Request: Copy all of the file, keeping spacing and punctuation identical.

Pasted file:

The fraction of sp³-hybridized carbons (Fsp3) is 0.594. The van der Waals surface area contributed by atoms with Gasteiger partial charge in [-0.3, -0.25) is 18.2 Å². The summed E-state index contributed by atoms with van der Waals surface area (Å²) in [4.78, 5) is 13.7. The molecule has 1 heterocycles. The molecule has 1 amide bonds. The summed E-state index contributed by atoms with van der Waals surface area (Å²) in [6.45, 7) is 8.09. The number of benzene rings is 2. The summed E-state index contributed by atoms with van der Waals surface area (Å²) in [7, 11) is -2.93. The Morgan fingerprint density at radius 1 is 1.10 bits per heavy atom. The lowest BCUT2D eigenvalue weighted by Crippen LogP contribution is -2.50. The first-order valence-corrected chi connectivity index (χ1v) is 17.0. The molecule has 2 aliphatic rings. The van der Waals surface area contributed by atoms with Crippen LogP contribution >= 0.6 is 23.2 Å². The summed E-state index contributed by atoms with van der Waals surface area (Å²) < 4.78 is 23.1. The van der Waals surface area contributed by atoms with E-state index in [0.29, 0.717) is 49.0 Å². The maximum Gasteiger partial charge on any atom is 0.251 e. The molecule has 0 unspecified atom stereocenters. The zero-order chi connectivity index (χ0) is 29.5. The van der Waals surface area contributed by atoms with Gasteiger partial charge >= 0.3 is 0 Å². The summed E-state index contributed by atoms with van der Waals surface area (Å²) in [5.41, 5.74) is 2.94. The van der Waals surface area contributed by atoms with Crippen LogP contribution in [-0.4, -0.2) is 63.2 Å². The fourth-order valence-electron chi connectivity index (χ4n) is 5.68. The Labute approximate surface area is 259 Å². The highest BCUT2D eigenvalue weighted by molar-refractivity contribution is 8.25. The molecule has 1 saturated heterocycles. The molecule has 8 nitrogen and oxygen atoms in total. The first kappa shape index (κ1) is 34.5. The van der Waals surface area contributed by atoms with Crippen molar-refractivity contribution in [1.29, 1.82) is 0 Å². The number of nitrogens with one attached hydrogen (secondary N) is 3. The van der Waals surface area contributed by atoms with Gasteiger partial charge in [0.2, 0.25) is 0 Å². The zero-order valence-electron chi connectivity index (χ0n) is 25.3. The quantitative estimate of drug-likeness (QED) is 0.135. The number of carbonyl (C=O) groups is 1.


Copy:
The fraction of sp³-hybridized carbons (Fsp3) is 0.594. The van der Waals surface area contributed by atoms with Gasteiger partial charge in [-0.3, -0.25) is 18.2 Å². The summed E-state index contributed by atoms with van der Waals surface area (Å²) in [4.78, 5) is 13.7. The molecule has 1 heterocycles. The molecule has 1 amide bonds. The summed E-state index contributed by atoms with van der Waals surface area (Å²) in [6.45, 7) is 8.09. The number of benzene rings is 2. The summed E-state index contributed by atoms with van der Waals surface area (Å²) in [7, 11) is -2.93. The Morgan fingerprint density at radius 1 is 1.10 bits per heavy atom. The lowest BCUT2D eigenvalue weighted by Crippen LogP contribution is -2.50. The first-order valence-corrected chi connectivity index (χ1v) is 17.0. The molecule has 2 aliphatic rings. The van der Waals surface area contributed by atoms with Crippen LogP contribution >= 0.6 is 23.2 Å². The summed E-state index contributed by atoms with van der Waals surface area (Å²) < 4.78 is 23.1. The van der Waals surface area contributed by atoms with E-state index in [0.29, 0.717) is 49.0 Å². The maximum Gasteiger partial charge on any atom is 0.251 e. The molecule has 0 unspecified atom stereocenters. The zero-order chi connectivity index (χ0) is 29.5. The van der Waals surface area contributed by atoms with Gasteiger partial charge >= 0.3 is 0 Å². The summed E-state index contributed by atoms with van der Waals surface area (Å²) in [5.41, 5.74) is 2.94. The van der Waals surface area contributed by atoms with Crippen LogP contribution in [-0.4, -0.2) is 63.2 Å². The fourth-order valence-electron chi connectivity index (χ4n) is 5.68. The Labute approximate surface area is 259 Å². The highest BCUT2D eigenvalue weighted by molar-refractivity contribution is 8.25. The molecule has 1 saturated heterocycles. The molecule has 8 nitrogen and oxygen atoms in total. The first kappa shape index (κ1) is 34.5. The van der Waals surface area contributed by atoms with Crippen molar-refractivity contribution in [1.29, 1.82) is 0 Å². The number of nitrogens with one attached hydrogen (secondary N) is 3. The van der Waals surface area contributed by atoms with Gasteiger partial charge in [0.2, 0.25) is 0 Å². The zero-order valence-electron chi connectivity index (χ0n) is 25.3. The quantitative estimate of drug-likeness (QED) is 0.135. The number of carbonyl (C=O) groups is 1.